Leeds’ larger establishments are just as well known and with even more room to bust those moves. A survey of the city’s nightlife would be incomplete without mention of The Warehouse. Opening its doors in 1979, the club (found just of the Headrow) is an important part of Leeds’ musical history, having showcased big names such as 1-800 Dinosaur, Hudson Mohawke and Eton Messy in the early stages of their careers. Wednesday’s Mischief (the sports night – expect to be squashed between bicep and peck) and Friday’s Sticky Feet provide extremely popular, cheap and cheerful entertainment, and in line with the club’s history, Saturdays still see some of the best line-ups.

To reach the warehouses and biggest venues of the city, a more intrepid taxi ride is required. South of the city centre in a converted Victorian bed factory is Beaverworks. A gritty, intimidating, rabbit warren of a venue where the atmosphere is quite the opposite (find a dress code of French plaits, crochet crop tops, bucket hats and a firm grip on a can of red stripe). Here you can be guaranteed an adventure, a boogie, and losing everyone you arrived with, as people take root in the different rooms. With nationally renowned events like Cirque du Soul, Flux and Good Life often taking place here, the party-ready crowd find themselves dancing to the Leeds DJs of tomorrow, with a smattering of larger names making an appearance (take Nightmares on Wax back in June).

Other larger venues include Canal Mills, a vast warehouse with eye-catching line-ups (Bonobo, Shy FX, Daphni and Jon Talabot to name but a few…) a luxurious smoking area and relentless dance moves. The West Indian Centre has suddenly sprouted onto the scene, hosting the infamous SubDub and new night Triple Cooked.

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For those searching for a more civilized evening, outside of (pricey) Call Lane is jazzy Smokestack with free entry, endless swing and jazz music and well-decorated interior, making it one of the best (but do not get your card out as £10 minimum stings). Thursdays seems to be the time to go!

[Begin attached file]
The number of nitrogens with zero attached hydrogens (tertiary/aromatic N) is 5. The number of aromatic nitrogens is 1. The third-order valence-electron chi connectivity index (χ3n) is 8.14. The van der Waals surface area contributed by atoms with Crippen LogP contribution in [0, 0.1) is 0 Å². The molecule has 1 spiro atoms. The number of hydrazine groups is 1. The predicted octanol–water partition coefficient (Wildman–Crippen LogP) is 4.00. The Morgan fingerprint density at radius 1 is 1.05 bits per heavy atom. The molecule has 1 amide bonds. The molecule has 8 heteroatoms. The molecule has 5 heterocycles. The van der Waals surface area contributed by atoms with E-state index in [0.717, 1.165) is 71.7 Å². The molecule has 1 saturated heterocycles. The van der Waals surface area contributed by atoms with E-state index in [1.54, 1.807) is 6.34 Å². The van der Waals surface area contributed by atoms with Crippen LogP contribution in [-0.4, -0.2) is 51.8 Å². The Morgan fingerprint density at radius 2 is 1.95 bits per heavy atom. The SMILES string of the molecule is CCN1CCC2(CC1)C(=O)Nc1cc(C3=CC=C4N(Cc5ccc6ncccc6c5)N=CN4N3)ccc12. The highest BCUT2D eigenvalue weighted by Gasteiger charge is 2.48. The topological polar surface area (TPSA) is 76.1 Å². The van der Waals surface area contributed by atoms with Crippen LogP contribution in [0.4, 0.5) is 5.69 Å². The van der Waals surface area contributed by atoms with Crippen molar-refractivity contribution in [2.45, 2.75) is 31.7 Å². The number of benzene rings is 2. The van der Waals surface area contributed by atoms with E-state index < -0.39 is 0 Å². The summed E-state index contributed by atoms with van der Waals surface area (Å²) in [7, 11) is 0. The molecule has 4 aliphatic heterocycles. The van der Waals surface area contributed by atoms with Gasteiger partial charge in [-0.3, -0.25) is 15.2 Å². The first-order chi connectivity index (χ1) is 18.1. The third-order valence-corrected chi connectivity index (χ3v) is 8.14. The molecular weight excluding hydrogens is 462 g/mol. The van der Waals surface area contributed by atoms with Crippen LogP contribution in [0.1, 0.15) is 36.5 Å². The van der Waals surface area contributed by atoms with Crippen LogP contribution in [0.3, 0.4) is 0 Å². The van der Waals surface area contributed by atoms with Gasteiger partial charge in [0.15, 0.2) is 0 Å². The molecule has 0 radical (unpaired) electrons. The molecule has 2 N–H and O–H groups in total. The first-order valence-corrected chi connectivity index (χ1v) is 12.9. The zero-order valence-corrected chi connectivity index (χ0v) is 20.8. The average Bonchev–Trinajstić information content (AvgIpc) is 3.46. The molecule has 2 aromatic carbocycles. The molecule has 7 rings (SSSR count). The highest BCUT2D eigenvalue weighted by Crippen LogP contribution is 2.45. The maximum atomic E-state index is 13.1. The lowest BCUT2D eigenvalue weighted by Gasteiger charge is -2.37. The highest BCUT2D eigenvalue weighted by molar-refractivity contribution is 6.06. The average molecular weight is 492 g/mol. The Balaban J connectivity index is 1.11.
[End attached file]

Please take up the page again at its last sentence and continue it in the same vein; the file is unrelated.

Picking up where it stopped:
A more proactive bar experience can be found at Roxy’s on Albion Street, with pool tables and beer pong. Bierkeller provides table-stomping fun with mass sing-alongs at the weekends.

On the other side of Headrow you’ll find the Northern Quarter with some of the city’s best and newest bars, boasting tasty food alongside local cask ales, a mix of live music and DJs and good vibes. A similar spot down in town is Nation of Shopkeepers, which occasionally has events stretching into the early hours. The Backroom is another gem, serving cocktails till 7am. Distrikt has the mysterious ability of attracting some of the world’s best DJs to the people of Leeds for no ticket fee, a feat rare throughout the UK. This year saw Rahaan, Session Victim and Phil Weeks all play and the coming months feature Octave One, Max Graef and Marshall Jefferson.

Leeds is known for its nightlife, for many obvious reasons – we haven’t even scratched the surface here really. A northern powerhouse indeed, certainly enough to make the most of your freshers (before you realize who you’ve befriended and that assignments are necessary), and enough variety to keep the spice in your student life in Leeds.

 

Chris Caden and Flora Tiley

 

(Photo credits: Union Events; Leeds List)